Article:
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21st Century Renaissance Man

Thomas Heatherwick’s inquisitive mind has placed him as one of Britain’s leading creators of three-dimensional objects, incorporating architecture, sculpture and design into his practice.

21st Century Renaissance Man


April 2nd, 2008

Giovanna Dunmall spoke to him about his latest work, including the East Beach Café in Littlehampton, in the south of England.

It has taken a while to get through but here I am, finally speaking to Thomas Heatherwick on the phone. I am impressed by his perfect pronunciation of my first name and boyish well-spoken enthusiasm on this dank, dull Friday evening. Underneath the affability and openness there is also a more circumspect side to him – he is evidently keen to guard the intricacies of his latest creations (such as “the top-secret watches” he is currently developing in his studio that work totally differently from conventional watches) and the privacy of his clients.

And who can blame him. In the last few years his star has been very much on the ascendant and he is now regarded to be one of Britain’s most free-thinking and brilliant creative minds. As a result many people want a piece of him. And though he is mostly billed as a designer, he is also plainly an architect, artist and sculptor, in other words a bit of a Renaissance man. Accordingly, he tells me how dismayed he was when he found out as a boy that “there weren’t people called inventors anymore” and later that “engineers are there to serve other people” rather than being “creative artists in their own right”.

His upbringing in North London with an “idealistic” father and “artistic” mother (his parents later split up) sounds chaotic and more than a touch bohemian. He lived in “a large, run-down Victorian house with rickety floorboards, scrunched up carpets and beads caught between the floorboards”. The latter were testament to the bead shop his mother ran on the Portobello Road. There were always pliers and enamel powders lying around so this was a place where he could “experiment” and “try different things out”. The wide-eyed and deeply inquisitive young Thomas kept a sketchbook of his latest inventions and was often to be found taking things apart and putting them back together again. He was also influenced by his grandfather, a man fascinated by the “burst of industry and progress” and creativity that resulted from the industrial revolution.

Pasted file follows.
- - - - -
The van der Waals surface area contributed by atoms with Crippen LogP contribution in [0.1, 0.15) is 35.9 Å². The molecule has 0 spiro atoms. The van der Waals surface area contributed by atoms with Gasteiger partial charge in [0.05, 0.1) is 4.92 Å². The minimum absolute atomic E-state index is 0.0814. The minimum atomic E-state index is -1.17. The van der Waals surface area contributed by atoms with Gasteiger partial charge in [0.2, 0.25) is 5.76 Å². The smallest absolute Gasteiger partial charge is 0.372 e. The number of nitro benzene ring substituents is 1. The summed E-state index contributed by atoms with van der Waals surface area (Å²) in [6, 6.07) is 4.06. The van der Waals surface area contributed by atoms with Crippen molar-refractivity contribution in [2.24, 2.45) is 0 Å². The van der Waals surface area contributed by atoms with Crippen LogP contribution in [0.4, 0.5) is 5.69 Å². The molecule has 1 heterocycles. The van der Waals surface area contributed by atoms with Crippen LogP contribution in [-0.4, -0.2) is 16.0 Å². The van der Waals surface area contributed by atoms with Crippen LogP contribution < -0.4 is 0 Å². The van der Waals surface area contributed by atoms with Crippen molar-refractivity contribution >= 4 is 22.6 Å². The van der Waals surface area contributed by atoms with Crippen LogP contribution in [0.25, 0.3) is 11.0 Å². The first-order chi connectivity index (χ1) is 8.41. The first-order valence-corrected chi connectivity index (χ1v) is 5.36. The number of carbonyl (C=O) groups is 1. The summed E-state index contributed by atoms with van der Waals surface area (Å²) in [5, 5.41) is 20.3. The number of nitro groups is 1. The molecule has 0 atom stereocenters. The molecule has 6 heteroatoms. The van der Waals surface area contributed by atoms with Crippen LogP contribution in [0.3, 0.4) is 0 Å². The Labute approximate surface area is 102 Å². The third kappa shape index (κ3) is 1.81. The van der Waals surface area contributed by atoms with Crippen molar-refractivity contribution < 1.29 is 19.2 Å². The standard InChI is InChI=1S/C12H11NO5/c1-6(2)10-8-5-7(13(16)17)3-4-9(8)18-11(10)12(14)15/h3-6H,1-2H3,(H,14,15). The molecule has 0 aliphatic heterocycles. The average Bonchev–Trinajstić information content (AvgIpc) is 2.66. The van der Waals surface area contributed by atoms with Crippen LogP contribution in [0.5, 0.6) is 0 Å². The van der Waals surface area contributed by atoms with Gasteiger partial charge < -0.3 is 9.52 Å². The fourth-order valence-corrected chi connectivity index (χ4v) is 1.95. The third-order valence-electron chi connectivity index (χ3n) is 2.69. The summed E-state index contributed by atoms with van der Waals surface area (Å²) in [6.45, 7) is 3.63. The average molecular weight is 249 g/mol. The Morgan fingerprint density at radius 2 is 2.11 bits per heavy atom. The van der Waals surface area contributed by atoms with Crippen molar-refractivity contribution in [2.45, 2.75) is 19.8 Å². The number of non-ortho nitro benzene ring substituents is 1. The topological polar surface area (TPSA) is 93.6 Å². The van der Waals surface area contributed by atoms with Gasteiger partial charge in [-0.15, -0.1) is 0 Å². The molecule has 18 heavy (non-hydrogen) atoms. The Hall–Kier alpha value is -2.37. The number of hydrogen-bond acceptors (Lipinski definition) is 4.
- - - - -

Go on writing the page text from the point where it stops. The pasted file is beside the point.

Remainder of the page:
The most recent project to confirm Heatherwick’s place on the international design/architecture firmament, and remarkably also his first complete building, is his East Beach Café (pictured) that opened in the south-eastern coastal town of Littlehampton in July 2007. His no-nonsense brief was to design something that kids could drag sand into and that would “get a good mauling in the summer and take a bashing in winter”. It was also supposed to look great and be cheap. Others might have baulked, but Heatherwick came up with a beguiling structure that could be a vast and unusually shaped rock or a mound of seaweed washed-up on to the shore; its varnished exterior giving it a rusty finish that exemplifies the idea of the organic coming together with the manmade. The simple rounded wooden furniture inside, the dominant seaside view and the nostalgic British seaside menu add the finishing touches to what was almost instantly hailed by public and professionals alike as a functional piece of art.

This is the type of project that lies closest to Heatherwick’s heart and imagination. Littlehampton is a small, provincial town and, unlike the big, trendy metropolises, has suffered from too little care, attention and investment in the last 50 or 60 years, he explains. “People love being by the sea” he says, “so this is just something that gives people that extra push…a catalyst to get people to go down to place they probably wanted to go to anyway.” Business is booming at the café, tourism is up in the town as a local and locals are constantly thanking him for what he has done for the place. “What are you talking about?” is his usual response, “it’s you that given me the brilliant opportunity”.

Read the whole article in indesign Magazine, Vol.32, in stores now.

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